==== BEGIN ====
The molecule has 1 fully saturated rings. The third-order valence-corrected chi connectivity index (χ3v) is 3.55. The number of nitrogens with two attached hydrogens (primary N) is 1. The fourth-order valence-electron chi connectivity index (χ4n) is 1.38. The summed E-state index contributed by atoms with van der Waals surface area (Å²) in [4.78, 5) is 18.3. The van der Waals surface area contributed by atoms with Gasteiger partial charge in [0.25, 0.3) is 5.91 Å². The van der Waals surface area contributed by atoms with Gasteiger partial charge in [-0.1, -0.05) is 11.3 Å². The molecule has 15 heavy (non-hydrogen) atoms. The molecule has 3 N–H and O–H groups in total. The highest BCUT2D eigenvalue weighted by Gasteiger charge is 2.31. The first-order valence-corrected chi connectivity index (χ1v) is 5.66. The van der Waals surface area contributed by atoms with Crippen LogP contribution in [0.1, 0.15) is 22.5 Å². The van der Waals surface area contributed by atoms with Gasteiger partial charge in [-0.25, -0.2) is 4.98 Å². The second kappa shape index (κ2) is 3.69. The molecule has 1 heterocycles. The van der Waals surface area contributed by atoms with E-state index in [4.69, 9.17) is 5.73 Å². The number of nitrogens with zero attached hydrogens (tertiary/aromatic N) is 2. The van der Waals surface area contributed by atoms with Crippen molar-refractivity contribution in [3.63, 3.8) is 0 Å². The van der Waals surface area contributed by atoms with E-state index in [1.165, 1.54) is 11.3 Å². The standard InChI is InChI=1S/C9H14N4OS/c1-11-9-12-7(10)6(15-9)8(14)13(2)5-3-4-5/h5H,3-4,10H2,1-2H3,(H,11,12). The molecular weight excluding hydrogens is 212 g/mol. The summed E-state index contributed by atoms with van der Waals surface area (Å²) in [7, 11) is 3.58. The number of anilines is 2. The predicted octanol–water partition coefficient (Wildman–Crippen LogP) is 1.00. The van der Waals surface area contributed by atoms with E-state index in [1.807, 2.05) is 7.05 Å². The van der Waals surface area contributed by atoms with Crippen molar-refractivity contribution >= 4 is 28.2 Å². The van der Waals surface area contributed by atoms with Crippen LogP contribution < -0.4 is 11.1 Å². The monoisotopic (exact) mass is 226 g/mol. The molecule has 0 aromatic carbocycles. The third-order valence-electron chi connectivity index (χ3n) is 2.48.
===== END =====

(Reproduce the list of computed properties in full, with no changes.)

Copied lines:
The molecule has 1 fully saturated rings. The third-order valence-corrected chi connectivity index (χ3v) is 3.55. The number of nitrogens with two attached hydrogens (primary N) is 1. The fourth-order valence-electron chi connectivity index (χ4n) is 1.38. The summed E-state index contributed by atoms with van der Waals surface area (Å²) in [4.78, 5) is 18.3. The van der Waals surface area contributed by atoms with Gasteiger partial charge in [0.25, 0.3) is 5.91 Å². The van der Waals surface area contributed by atoms with Gasteiger partial charge in [-0.1, -0.05) is 11.3 Å². The molecule has 15 heavy (non-hydrogen) atoms. The molecule has 3 N–H and O–H groups in total. The highest BCUT2D eigenvalue weighted by Gasteiger charge is 2.31. The first-order valence-corrected chi connectivity index (χ1v) is 5.66. The van der Waals surface area contributed by atoms with Crippen LogP contribution in [0.1, 0.15) is 22.5 Å². The van der Waals surface area contributed by atoms with Gasteiger partial charge in [-0.25, -0.2) is 4.98 Å². The second kappa shape index (κ2) is 3.69. The molecule has 1 heterocycles. The van der Waals surface area contributed by atoms with E-state index in [4.69, 9.17) is 5.73 Å². The number of nitrogens with zero attached hydrogens (tertiary/aromatic N) is 2. The van der Waals surface area contributed by atoms with Crippen molar-refractivity contribution in [3.63, 3.8) is 0 Å². The van der Waals surface area contributed by atoms with E-state index in [1.165, 1.54) is 11.3 Å². The standard InChI is InChI=1S/C9H14N4OS/c1-11-9-12-7(10)6(15-9)8(14)13(2)5-3-4-5/h5H,3-4,10H2,1-2H3,(H,11,12). The molecular weight excluding hydrogens is 212 g/mol. The summed E-state index contributed by atoms with van der Waals surface area (Å²) in [7, 11) is 3.58. The number of anilines is 2. The predicted octanol–water partition coefficient (Wildman–Crippen LogP) is 1.00. The van der Waals surface area contributed by atoms with E-state index in [1.807, 2.05) is 7.05 Å². The van der Waals surface area contributed by atoms with Crippen molar-refractivity contribution >= 4 is 28.2 Å². The van der Waals surface area contributed by atoms with Crippen LogP contribution < -0.4 is 11.1 Å². The monoisotopic (exact) mass is 226 g/mol. The molecule has 0 aromatic carbocycles. The third-order valence-electron chi connectivity index (χ3n) is 2.48.